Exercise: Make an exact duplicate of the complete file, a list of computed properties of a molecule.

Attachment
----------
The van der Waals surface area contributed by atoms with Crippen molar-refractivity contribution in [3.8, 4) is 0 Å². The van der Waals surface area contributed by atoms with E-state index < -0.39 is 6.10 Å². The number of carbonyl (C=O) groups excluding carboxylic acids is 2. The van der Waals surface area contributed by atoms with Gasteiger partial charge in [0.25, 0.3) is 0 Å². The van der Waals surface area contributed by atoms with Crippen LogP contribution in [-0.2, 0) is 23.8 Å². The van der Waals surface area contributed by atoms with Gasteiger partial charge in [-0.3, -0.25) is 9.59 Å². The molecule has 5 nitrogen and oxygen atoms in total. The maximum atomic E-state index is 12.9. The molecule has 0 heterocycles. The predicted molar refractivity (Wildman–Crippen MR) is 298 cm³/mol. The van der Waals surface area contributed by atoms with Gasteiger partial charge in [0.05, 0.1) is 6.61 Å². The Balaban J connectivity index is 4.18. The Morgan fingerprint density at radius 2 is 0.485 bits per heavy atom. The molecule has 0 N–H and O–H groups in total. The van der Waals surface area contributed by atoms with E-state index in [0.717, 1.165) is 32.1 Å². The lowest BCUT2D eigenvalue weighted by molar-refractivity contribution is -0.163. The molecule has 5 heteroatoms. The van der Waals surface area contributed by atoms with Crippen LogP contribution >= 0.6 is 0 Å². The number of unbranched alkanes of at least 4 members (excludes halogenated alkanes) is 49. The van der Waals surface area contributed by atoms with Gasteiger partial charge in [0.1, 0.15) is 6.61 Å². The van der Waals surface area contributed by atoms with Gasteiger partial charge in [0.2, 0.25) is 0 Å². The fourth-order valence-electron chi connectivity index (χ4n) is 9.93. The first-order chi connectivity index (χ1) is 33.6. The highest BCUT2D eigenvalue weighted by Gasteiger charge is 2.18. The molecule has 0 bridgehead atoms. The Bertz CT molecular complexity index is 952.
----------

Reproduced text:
The van der Waals surface area contributed by atoms with Crippen molar-refractivity contribution in [3.8, 4) is 0 Å². The van der Waals surface area contributed by atoms with E-state index < -0.39 is 6.10 Å². The number of carbonyl (C=O) groups excluding carboxylic acids is 2. The van der Waals surface area contributed by atoms with Gasteiger partial charge in [0.25, 0.3) is 0 Å². The van der Waals surface area contributed by atoms with Crippen LogP contribution in [-0.2, 0) is 23.8 Å². The van der Waals surface area contributed by atoms with Gasteiger partial charge in [-0.3, -0.25) is 9.59 Å². The molecule has 5 nitrogen and oxygen atoms in total. The maximum atomic E-state index is 12.9. The molecule has 0 heterocycles. The predicted molar refractivity (Wildman–Crippen MR) is 298 cm³/mol. The van der Waals surface area contributed by atoms with Gasteiger partial charge in [0.05, 0.1) is 6.61 Å². The Balaban J connectivity index is 4.18. The Morgan fingerprint density at radius 2 is 0.485 bits per heavy atom. The molecule has 0 N–H and O–H groups in total. The van der Waals surface area contributed by atoms with E-state index in [0.717, 1.165) is 32.1 Å². The lowest BCUT2D eigenvalue weighted by molar-refractivity contribution is -0.163. The molecule has 5 heteroatoms. The van der Waals surface area contributed by atoms with Crippen LogP contribution >= 0.6 is 0 Å². The number of unbranched alkanes of at least 4 members (excludes halogenated alkanes) is 49. The van der Waals surface area contributed by atoms with Gasteiger partial charge in [0.1, 0.15) is 6.61 Å². The van der Waals surface area contributed by atoms with Gasteiger partial charge in [0.2, 0.25) is 0 Å². The fourth-order valence-electron chi connectivity index (χ4n) is 9.93. The first-order chi connectivity index (χ1) is 33.6. The highest BCUT2D eigenvalue weighted by Gasteiger charge is 2.18. The molecule has 0 bridgehead atoms. The Bertz CT molecular complexity index is 952.